It is a truth universally known that we all love to make comparisons about… well, everything.
Sometimes we keep our thoughts to ourselves, other times we make comparisons unconsciously, and sometimes we voice our opinions out loud to see what others think. As for the last one, it can sometimes spark heated arguments that are both fun and entertaining. It doesn’t matter what the case is, the concept of comparisons are a part of our everyday lives, and they are also a very powerful tool!
You probably know by now that Latinos tend to be very opinionated and we like to proudly display our culture and traditions (in a friendly way, of course).
If someone talks about mozzarella sticks, native speakers immediately think of tequeños, lo mejor del mundo (best thing out there). Show us a beach and we’ll daydream about El Caribe, las playas más azules (the bluest beaches)… we literally can’t help it! The superlative form is alive and well in Latin American Spanish.
So I think it’s pretty safe to say that learning comparisons of equality and comparative forms in Spanish, especially in a Latinamerican environment, is essential if you want to move forward in your learning adventure. So that’s exactly what we are going to learn about today
Table of Contents
Comparisons in Spanish
Despite some regional differences, this is a fairly easy part of the language to get to grips with. Comparing things in Spanish is not rocket science, and we are about to prove it. There are a few basic rules, formulas, and key words that you’ll need to understand in order to comparar cualquier cosa (compare anything) that you want. Check the following sentences:
- La casa de papel es mejor que La casa de las flores.
- República Dominicana es más calurosa que Chile
- La comida venezolana es la más sabrosa…
- Argentina tiene la mejor carne de res.
- Shakira es la cantante colombiana más exitosa.
- El invierno es la peor estación para un latino.
- Amor sin barreras es tan buena como Lala Land.
Mejor, peor, más, tan, como… I’ll show you how to use them and everything else you need to know.
Comparatives / Comparativos:
Anytime you want to compare one thing to another, you’ll need to use comparatives. It doesn’t matter if you are talking about people, places, objects, abilities, movies or food, comparatives will help you highlight the differences between your options by establishing which one is more or less of something. Let’s see how it works:
- Mi casa es más hermosa que la tuya. (My house is more beautiful than yours.)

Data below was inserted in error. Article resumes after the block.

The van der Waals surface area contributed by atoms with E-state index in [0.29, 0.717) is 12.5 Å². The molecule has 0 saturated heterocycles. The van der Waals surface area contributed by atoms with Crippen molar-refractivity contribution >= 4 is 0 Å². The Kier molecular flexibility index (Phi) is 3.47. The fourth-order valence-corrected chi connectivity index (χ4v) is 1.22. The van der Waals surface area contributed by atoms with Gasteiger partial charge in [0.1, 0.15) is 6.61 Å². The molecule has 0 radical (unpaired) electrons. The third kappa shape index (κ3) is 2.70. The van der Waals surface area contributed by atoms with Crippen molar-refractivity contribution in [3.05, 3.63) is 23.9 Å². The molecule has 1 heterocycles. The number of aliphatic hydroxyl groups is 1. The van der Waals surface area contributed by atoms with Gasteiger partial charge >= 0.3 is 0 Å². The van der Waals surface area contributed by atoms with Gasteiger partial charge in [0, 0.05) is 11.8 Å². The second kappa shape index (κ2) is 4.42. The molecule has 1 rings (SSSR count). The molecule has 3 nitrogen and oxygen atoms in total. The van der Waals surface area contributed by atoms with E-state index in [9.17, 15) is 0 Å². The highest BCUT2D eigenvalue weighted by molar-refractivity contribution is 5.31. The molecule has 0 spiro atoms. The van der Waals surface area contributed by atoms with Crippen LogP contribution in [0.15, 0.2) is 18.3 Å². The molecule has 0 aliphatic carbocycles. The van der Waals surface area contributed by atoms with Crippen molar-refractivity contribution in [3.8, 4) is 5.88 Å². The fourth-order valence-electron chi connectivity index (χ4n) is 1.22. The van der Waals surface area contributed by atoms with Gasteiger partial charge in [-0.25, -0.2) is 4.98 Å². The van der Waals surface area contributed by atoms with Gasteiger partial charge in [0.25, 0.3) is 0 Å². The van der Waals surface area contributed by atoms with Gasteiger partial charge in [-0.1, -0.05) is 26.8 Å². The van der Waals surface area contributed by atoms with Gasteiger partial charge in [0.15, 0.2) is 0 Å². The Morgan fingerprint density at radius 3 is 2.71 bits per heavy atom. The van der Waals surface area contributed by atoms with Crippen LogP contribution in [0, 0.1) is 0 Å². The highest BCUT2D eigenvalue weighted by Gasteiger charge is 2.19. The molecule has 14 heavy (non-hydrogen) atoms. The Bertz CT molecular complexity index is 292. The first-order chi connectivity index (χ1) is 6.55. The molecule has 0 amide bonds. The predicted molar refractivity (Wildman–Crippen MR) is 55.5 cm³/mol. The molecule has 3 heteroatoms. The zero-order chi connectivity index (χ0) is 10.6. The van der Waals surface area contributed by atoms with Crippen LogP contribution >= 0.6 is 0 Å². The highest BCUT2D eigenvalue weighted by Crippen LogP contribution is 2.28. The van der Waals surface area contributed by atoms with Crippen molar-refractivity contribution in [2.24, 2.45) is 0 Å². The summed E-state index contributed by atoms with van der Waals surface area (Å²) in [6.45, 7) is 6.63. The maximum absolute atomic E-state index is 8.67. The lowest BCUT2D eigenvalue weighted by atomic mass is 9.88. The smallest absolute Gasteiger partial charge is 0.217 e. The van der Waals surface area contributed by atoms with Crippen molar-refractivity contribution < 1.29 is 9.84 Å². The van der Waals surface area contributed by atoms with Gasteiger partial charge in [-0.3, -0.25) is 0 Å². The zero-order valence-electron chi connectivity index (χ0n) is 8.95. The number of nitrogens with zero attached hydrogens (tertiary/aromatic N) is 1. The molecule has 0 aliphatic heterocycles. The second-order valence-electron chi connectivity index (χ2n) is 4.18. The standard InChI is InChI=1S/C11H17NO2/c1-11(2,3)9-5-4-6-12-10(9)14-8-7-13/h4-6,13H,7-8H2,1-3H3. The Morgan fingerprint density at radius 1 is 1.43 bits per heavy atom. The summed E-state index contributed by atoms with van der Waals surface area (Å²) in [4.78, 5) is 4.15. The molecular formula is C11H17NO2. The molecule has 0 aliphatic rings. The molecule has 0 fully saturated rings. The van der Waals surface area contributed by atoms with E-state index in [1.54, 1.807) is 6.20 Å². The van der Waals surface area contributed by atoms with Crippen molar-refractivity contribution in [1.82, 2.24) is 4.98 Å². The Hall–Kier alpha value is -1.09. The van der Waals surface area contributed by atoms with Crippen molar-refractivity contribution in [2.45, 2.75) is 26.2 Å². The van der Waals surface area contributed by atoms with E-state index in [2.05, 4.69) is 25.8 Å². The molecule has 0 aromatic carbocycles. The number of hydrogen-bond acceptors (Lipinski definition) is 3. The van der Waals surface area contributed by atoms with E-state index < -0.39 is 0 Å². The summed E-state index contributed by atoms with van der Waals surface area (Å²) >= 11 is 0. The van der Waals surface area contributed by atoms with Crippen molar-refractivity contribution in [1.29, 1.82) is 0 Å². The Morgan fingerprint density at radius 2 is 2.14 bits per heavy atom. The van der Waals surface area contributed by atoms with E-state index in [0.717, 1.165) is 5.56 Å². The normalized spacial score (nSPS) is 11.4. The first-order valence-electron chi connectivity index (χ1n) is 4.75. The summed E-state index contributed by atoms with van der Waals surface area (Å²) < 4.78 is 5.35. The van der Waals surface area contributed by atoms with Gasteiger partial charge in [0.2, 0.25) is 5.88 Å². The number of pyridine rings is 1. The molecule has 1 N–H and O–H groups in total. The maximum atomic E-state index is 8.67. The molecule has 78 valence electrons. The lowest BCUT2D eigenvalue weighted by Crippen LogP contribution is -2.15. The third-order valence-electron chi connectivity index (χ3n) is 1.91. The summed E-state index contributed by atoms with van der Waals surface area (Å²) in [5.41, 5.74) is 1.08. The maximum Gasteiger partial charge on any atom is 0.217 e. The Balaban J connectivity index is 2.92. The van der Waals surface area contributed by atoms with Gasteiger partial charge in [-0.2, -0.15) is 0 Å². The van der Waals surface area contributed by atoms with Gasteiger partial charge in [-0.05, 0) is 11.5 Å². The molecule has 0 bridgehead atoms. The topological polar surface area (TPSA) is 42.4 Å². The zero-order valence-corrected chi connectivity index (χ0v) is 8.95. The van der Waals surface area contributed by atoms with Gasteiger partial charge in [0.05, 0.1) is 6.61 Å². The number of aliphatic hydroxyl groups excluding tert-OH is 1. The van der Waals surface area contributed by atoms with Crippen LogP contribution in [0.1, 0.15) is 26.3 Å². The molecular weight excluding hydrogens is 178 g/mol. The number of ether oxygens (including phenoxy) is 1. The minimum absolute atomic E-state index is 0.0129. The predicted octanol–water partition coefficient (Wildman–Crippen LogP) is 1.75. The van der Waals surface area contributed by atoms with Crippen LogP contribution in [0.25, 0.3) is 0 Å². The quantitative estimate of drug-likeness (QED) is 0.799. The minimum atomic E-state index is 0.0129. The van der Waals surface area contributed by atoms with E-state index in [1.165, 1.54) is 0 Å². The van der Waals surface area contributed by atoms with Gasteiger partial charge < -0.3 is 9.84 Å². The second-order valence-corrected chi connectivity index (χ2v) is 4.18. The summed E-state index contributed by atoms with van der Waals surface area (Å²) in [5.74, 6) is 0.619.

- Tu casa es menos hermosa que la mía. (Your house is less beautiful than mine.)
Pretty easy, right? Now, let’s break it down into a few basic aspects:
Using adjectives: Verb to be + más/menos + adjective + que
- La playa es más divertida que las montañas (The beach is more fun than the mountains.)
- El café es más amargo que el té (Coffee is more bitter than tea.)
- Los amigos son menos importantes que la familia (Friends are less important than family.)
- Las arepas son más pequeñas que las cachapas (Arepas are smaller than cachapas.)
Some things to keep in mind:
- Check the correct use of ‘verb to be’ according to the noun.
- Remember that comparative adjectives should always match the gender and number of the noun.
- Even though in English there are rules regarding the length of the adjectives, with Spanish adjectives we use más for pretty much any adjective.
Using adverbs for comparisons: action verb (conjugated) + más/menos + adverb + que
- El tío José corre más rápidamente que el abuelito Jorge. (Uncle José runs faster than grandpa Jorge)
- Los colombianos hablan más lentamente que los dominicanos. (Colombians speak slower than Dominicans)
Fun fact: Spanish speakers rarely use the adverb, especially in the middle of a casual conversation. Check this: “El tio Jose corre más rápido que el abuelito Jorge”.
Irregular comparisons is not as bad as you may think, there are only a few irregular comparatives and they’re rather easy to use, promise!
The most common and important ones are:
Bueno – mejor (better)
Malo – peor (worse)
Here are a couple of examples:
- La comida de mi mamá es mejor que la de mi tía. (My mom’s food is better than my aunt’s)
- Mi hermano canta peor que el resto. (My brother sings worse than the rest)